The Promise of Honeycomb

Wow….  So, as I noted in my last post, I was watching the CES presentation of Android Honeycomb last night and ultimately I was blown away.

During the presentation, I felt like Honeycomb had some nice improvements over the current version of Froyo/Gingerbread, but nothing really mind bending.  It wasn’t until I went back to using my laptop that I realized the potential that I see from the concepts shown in Honeycomb for computing and its integration with my life and work.

Ultimately, I think what really impressed me was the interface to my data and the increases in efficiency the new interface will give me in my ability to see it and manipulate it.  I’ve already experienced this change with how I currently use my phone (a Nexus One with stock Android 2.2) in comparison to how limited the Windows interface is with the only access being a keyboard and a mouse.  From the improvements I saw during the presentation, I can see how these changes can be applied everywhere on all my computing devices.  Google is moving leaps and bounds faster than Microsoft.

The way I’m looking at it, my “data” is like a sculpture.  Throughout the day, I manipulate it to see various aspects of it, combining the pieces in various ways to use it to get work done.  My calendar here, an address there, a video here, some writing there, a picture there.  Ultimately, my data could all be accessed as if it was in one place, and it was all one thing, moldable to be able to create new things. My data today is like a bunch of blobs here and there, to the point I don’t even know where all the blobs are.  And it takes a lot of work to be able to combine it together to make what I need, whether it’s a document, or getting directions to a job I have to go to.  Put in another way, using a keyboard and a mouse to manipulate my data is like sculpting a pile of clay with a butter knife holding it in my fist; very awkward.

In the meantime, on my phone, I’m able to use my fingers to precisely and quickly do exactly what I want, and all my data is starting to come together as objects that know what each other are and are able to morph into other objects without my even telling them what to do.  Instead of having to find a program then find and open a document in the program; Widgets show my data right in front of me on the screen, and if I need more detail, I just touch the widget.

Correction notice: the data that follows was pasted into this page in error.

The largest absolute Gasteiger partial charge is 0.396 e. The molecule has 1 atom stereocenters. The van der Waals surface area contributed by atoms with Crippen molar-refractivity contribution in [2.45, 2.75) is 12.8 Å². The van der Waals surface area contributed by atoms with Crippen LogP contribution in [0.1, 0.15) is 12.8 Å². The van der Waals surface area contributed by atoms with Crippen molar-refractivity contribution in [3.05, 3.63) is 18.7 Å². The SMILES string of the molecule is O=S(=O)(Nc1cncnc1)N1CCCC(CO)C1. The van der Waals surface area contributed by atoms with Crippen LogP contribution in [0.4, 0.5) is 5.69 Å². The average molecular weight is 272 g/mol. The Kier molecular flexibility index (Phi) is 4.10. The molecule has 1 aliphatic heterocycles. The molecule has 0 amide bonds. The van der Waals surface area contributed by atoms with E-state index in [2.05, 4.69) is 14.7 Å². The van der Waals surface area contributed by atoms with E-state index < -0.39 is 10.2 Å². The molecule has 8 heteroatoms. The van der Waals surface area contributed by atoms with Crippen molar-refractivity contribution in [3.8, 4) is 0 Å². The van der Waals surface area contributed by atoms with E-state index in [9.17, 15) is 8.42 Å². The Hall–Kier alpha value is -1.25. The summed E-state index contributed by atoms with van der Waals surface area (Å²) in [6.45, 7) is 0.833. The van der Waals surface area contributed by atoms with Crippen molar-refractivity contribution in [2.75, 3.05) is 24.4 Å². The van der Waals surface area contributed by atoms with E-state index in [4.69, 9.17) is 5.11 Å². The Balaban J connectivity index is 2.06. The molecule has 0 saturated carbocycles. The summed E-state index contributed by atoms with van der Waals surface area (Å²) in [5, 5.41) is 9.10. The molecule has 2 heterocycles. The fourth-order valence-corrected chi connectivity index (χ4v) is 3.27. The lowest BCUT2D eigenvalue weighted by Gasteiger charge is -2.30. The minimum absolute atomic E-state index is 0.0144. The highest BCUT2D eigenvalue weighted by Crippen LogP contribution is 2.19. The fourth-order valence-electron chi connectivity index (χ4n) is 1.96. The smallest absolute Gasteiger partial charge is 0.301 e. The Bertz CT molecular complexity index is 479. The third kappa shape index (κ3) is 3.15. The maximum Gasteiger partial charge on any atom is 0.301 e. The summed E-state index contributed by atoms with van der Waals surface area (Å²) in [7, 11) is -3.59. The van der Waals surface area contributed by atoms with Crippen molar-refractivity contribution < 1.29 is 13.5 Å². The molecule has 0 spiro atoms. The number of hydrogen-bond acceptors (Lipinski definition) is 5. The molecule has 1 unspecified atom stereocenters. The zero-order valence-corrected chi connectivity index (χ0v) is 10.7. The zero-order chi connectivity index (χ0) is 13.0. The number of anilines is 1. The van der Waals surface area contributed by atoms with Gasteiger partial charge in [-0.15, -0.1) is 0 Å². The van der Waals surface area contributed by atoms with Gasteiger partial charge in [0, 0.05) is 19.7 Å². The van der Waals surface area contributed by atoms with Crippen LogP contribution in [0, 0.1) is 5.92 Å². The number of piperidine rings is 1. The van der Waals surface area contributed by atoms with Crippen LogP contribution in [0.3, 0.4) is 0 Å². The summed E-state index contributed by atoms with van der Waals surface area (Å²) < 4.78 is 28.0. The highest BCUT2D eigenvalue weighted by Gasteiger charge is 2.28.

The promise of Android Honeycomb as I see it is that we’ll be able to use this same interface directly on our desktops.  Yes, there are already pieces of the functionality in Android in our desktops today – I could set up multiple desktops years ago in Windows or Mac OS, but the tools were just so clunky to me I’ve never bothered to try.  Touchscreens and widgets make my data sooo much more directly accessible that these concepts actually make sense, and widgets allow so much flexibility in presenting and using my data.

Without going into too much detail, I’m imagining a desk with a touchscreen built into the top of it, and maybe a second vertical touchscreen at the back of the desk.  And now I can drag each “desktop” into view, just like on my phone, maybe moving one up to the vertical screen, maybe turning on a keyboard on the desktop.  Who needs a physical keyboard anymore? I like the keyboard on my Nexus One just fine, which I wasn’t sure of when I bought it.  And if my desktop screen is big enough, I could display multiple “desktops” at once, and move them around as I need them like a picture puzzle, sharing data between them for the various widgets.

And as more and more of my data moves to the cloud, I don’t have to worry about what is stored where anymore.

I realize that I’m not putting forth anything new here, that this is all the vision that has been growing since time immemorial.  But I was so struck with the leap we are about to take I just had to write about it to release my excitement.  All I know is I can’t wait to see what’s coming!

Advertisements

Leave a Reply

Fill in your details below or click an icon to log in:

WordPress.com Logo

You are commenting using your WordPress.com account. Log Out / Change )

Twitter picture

You are commenting using your Twitter account. Log Out / Change )

Facebook photo

You are commenting using your Facebook account. Log Out / Change )

Google+ photo

You are commenting using your Google+ account. Log Out / Change )

Connecting to %s


%d bloggers like this: